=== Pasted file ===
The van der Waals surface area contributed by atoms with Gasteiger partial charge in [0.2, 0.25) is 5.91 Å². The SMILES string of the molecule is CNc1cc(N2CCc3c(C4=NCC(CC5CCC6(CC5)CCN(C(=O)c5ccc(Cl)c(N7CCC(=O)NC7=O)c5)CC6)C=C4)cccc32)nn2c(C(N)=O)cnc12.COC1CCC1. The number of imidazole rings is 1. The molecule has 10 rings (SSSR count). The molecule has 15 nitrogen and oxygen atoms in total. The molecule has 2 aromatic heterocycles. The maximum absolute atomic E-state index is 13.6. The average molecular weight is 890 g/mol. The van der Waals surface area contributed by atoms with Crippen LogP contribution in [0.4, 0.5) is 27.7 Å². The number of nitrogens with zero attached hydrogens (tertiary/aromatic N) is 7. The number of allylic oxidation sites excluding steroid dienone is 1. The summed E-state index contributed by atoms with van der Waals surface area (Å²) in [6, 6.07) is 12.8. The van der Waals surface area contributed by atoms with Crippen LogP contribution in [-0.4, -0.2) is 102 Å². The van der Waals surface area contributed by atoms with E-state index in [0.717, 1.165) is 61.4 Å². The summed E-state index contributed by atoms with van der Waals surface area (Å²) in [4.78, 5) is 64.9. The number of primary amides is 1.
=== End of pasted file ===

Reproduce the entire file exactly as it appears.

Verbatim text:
The van der Waals surface area contributed by atoms with Gasteiger partial charge in [0.2, 0.25) is 5.91 Å². The SMILES string of the molecule is CNc1cc(N2CCc3c(C4=NCC(CC5CCC6(CC5)CCN(C(=O)c5ccc(Cl)c(N7CCC(=O)NC7=O)c5)CC6)C=C4)cccc32)nn2c(C(N)=O)cnc12.COC1CCC1. The number of imidazole rings is 1. The molecule has 10 rings (SSSR count). The molecule has 15 nitrogen and oxygen atoms in total. The molecule has 2 aromatic heterocycles. The maximum absolute atomic E-state index is 13.6. The average molecular weight is 890 g/mol. The van der Waals surface area contributed by atoms with Crippen LogP contribution in [0.4, 0.5) is 27.7 Å². The number of nitrogens with zero attached hydrogens (tertiary/aromatic N) is 7. The number of allylic oxidation sites excluding steroid dienone is 1. The summed E-state index contributed by atoms with van der Waals surface area (Å²) in [6, 6.07) is 12.8. The van der Waals surface area contributed by atoms with Crippen LogP contribution in [-0.4, -0.2) is 102 Å². The van der Waals surface area contributed by atoms with E-state index in [0.717, 1.165) is 61.4 Å². The summed E-state index contributed by atoms with van der Waals surface area (Å²) in [4.78, 5) is 64.9. The number of primary amides is 1.